ABC is airing interviews Friday and Monday with Taya Kyle, widow of American Sniper Chris Kyle. Taya, who has a new book out, is an impressive person – poised, smart, passionate -- and I got the sense early on that she is going to be a formidable public presence for a long time.
This gives me a moment to bring up a question that’s been in my mind all along -- whether her husband’s killer, Eddie Ray Routh, might have taken the anti-malaria drug mefloquine (brand name Lariam).
“This dude is straight-up nuts. He's right behind me. Watch my six,” Chris Kyle texted to Chad Littlefield as they drove to the shooting range with Routh (who soon killed them both). That’s the kind of thing you hear about soldiers who take Lariam, a CDC-recommended drug that has caused psychosis, depression, paranoia suicide and homicidal violence. Not a great thing to be handing out to people with guns.
My research on Lariam convinced me the CDC was too close to pharma, too willing to overlook side effects in its zeal to prevent disease, and too able to hide the truth. That got me onto vaccines and autism, which has been my focus ever since.
But mefloquine continues to cause harm (its effects can be permanent, the CDC finally acknowledged), and it’s worth keeping on our radar.
Routh didn’t see combat in Iraq, which kind of weakens the claim that his experience caused him to develop PTSD. What apparently really got to him were his experiences in Haiti, where he was deployed as a Marine after the 2010 earthquake. According to ABC, an uncle testified that Routh "didn't seem to find much joy in his life after he came back" from the humanitarian mission in Haiti. Others said he was never the same, and increasingly suicidal.
This reminded me of a couple of other things. You may remember in February President Obama signed a law to improve suicide-prevention services in the military. It’s called the Clay Hunt Suicide Prevention Act for American Veterans. "Today we honor a young man who isn't here but should be here," Obama said. "He suffered physical injuries that healed, and he suffered invisible wounds that stayed with him."
Like Routh, Hunt went to Haiti after the earthquake. He was no longer a Marine, but wanted to help. His mother said the experience was therapeutic, but he killed himself in 2011. I’ve wondered what he, too, took in Haiti.
This past week, a TV producer stayed at our house for a few days and mentioned that he had been in Haiti after the quake. He said he didn’t take a malaria drug – he is not a big fan of mainstream medicine -- but a lot of other people did. Though he didn’t remember the drug’s name, he said they had been plagued by the vivid nightmares and waking hallucinations that occur with Lariam. As for the soldiers he met there, they told him they didn’t take it. “Are you crazy?” they said, aware of its daunting reputation.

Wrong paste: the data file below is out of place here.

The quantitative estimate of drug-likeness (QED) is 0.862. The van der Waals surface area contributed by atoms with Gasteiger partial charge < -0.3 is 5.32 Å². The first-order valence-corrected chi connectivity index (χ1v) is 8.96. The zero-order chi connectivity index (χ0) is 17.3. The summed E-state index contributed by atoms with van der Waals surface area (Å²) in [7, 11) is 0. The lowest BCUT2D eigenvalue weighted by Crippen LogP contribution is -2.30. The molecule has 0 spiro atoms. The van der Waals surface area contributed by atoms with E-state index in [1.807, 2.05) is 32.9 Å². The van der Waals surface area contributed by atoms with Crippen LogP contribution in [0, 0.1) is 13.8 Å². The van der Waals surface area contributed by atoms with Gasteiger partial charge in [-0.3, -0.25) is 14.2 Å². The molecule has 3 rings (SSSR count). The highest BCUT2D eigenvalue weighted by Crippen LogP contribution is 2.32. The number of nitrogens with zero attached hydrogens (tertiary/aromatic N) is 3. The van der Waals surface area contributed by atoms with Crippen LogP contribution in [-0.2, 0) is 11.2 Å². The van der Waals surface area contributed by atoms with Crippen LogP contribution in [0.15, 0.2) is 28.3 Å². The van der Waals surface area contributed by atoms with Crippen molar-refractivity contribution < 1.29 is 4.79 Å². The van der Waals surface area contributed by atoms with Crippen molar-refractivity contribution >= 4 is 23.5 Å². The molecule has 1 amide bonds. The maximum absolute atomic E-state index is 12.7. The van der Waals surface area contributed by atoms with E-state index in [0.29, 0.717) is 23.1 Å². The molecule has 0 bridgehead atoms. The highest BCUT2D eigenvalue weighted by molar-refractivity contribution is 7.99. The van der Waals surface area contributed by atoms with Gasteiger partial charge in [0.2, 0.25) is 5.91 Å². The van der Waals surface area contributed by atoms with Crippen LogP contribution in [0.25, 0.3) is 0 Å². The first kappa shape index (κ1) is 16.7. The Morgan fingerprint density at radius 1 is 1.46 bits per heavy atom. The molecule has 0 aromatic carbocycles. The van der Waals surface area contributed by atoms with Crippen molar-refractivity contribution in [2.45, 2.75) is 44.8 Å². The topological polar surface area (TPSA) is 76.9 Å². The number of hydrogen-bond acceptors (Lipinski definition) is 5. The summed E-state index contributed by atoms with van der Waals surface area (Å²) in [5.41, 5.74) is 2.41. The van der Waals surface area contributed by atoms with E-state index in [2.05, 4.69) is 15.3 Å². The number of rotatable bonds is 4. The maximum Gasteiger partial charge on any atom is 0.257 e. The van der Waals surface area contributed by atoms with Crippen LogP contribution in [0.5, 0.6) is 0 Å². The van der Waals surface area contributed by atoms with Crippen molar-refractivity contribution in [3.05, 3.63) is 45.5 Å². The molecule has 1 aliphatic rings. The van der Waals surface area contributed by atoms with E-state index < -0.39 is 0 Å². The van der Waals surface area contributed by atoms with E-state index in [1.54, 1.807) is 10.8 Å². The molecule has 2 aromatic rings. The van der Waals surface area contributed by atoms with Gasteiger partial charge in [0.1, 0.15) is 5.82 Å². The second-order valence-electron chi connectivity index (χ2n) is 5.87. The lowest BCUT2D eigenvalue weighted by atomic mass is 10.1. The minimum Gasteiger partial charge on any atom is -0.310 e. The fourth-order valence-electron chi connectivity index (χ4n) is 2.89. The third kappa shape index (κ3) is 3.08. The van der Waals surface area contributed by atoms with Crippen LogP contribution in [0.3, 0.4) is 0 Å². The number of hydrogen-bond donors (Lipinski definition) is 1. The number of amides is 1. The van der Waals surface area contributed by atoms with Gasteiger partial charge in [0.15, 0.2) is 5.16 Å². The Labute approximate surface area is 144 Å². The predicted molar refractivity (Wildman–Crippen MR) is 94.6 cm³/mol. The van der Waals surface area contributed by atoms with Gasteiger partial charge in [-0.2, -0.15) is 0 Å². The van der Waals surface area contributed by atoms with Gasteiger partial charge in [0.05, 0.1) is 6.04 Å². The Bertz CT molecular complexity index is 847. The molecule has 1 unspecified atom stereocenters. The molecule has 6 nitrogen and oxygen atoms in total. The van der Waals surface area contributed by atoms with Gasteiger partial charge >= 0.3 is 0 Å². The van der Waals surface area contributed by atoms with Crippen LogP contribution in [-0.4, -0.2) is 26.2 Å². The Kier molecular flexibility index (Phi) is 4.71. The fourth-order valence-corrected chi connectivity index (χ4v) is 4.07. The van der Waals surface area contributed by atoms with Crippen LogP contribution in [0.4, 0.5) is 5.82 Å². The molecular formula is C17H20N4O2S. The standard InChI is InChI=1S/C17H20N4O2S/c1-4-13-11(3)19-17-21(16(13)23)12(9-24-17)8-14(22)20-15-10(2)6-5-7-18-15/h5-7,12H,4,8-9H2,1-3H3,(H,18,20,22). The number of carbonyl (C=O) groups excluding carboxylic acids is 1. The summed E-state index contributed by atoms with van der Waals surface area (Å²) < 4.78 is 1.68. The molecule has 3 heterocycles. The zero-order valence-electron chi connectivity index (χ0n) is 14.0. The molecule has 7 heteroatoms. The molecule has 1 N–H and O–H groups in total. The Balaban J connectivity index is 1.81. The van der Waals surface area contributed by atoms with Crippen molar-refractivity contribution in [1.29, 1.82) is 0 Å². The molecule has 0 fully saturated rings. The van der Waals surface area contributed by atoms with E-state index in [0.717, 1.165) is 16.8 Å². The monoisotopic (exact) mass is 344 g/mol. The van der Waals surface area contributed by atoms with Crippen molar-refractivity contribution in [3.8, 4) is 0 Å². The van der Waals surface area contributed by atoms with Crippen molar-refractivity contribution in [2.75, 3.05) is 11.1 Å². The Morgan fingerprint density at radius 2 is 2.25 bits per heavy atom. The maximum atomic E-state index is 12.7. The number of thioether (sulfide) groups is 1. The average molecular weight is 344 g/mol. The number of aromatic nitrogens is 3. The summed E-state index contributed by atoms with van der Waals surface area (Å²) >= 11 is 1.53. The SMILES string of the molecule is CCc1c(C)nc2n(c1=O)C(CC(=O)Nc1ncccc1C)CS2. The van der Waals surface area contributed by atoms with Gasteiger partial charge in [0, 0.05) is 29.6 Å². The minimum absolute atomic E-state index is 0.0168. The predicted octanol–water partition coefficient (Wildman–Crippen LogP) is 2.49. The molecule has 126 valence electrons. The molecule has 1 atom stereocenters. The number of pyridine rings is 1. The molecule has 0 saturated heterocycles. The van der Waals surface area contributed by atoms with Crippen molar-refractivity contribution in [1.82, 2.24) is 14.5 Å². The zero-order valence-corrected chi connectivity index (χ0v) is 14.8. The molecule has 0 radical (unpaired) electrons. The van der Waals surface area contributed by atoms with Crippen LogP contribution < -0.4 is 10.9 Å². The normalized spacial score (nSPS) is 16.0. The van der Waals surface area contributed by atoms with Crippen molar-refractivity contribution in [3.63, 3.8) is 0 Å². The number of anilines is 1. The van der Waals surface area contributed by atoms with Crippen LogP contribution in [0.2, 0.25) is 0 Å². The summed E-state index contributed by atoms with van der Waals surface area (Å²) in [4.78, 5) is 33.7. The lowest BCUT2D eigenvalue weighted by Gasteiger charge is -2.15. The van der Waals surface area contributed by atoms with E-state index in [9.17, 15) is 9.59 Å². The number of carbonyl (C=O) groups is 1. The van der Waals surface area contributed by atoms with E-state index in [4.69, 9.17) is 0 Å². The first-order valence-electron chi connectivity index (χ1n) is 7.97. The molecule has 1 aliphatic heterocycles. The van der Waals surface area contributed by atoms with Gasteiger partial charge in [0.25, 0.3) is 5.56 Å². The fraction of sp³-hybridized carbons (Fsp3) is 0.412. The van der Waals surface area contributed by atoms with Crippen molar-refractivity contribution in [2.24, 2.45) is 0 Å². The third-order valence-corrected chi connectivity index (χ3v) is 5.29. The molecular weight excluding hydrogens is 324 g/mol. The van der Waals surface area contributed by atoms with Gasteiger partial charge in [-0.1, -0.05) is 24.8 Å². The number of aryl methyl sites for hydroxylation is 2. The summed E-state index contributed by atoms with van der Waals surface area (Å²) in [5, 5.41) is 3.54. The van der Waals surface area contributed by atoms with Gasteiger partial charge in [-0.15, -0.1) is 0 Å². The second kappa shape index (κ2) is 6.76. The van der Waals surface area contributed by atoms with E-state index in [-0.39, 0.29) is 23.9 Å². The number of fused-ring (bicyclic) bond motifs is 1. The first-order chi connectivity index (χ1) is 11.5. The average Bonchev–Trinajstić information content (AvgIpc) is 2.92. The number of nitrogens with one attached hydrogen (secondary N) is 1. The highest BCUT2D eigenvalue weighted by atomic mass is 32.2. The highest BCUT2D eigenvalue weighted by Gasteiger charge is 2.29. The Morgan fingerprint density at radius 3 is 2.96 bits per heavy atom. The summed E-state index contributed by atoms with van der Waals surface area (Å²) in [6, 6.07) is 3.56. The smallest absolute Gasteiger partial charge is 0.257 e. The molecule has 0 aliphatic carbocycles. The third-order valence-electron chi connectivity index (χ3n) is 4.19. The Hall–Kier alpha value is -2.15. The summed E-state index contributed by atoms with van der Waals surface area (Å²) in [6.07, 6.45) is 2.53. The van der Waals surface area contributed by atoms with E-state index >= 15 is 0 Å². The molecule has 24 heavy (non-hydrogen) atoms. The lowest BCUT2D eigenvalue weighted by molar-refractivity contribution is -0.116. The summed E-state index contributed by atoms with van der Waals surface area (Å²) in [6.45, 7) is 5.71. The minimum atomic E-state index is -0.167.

Now, Lariam is not the first-line malaria drug recommended in Haiti. But I would really like to know what Routh and Hunt may have taken there, and perhaps elsewhere, too. Since the military invented mefloquine, their propensity to hand it out sometimes exceeds the formal recommendations. (Special Forces banned it in 2013 after the CDC strengthened warnings; an insider told me he thought the command was “sick of being lied to” that the drug was safe after a long string of inexplicable suicides and violence by the elite soldiers. Special Forces suicides have since fallen sharply while the rest of the military still struggles with the problem – make of it what you will.)
Lariam and other drugs given to soldiers, like anti-depressants and anti-psychotics and, yes, vaccines, need to be honestly considered if we want to get these problems under control. Twenty-two vets commit suicide every day, and I will guarantee you some of them are instigated, in whole or in part, by the permanent effects of Lariam or other drugs the military has pushed in them.
Instead all we hear about are combat stress, PTSD, lack of jobs, lack of support by the rest of us, how horrible the poverty is in Haiti, and other answers that don’t really add up to 22 suicides a day. (Were there 22 suicides a day after World War II? That was no picnic, either). It’s much more comfortable for the powers that be to pontificate about supporting our troops and vets, sign bills, and do public service ads about de-stigmatizing mental illness than it is to confront and investigate the role they may have played by pushing pills that just aren’t safe.
It’s kind of like autism, isn’t it? The damage rolls on while those in charge talk nonsense.
Let’s not let them.
Dan Olmsted is Editor of Age of Autism.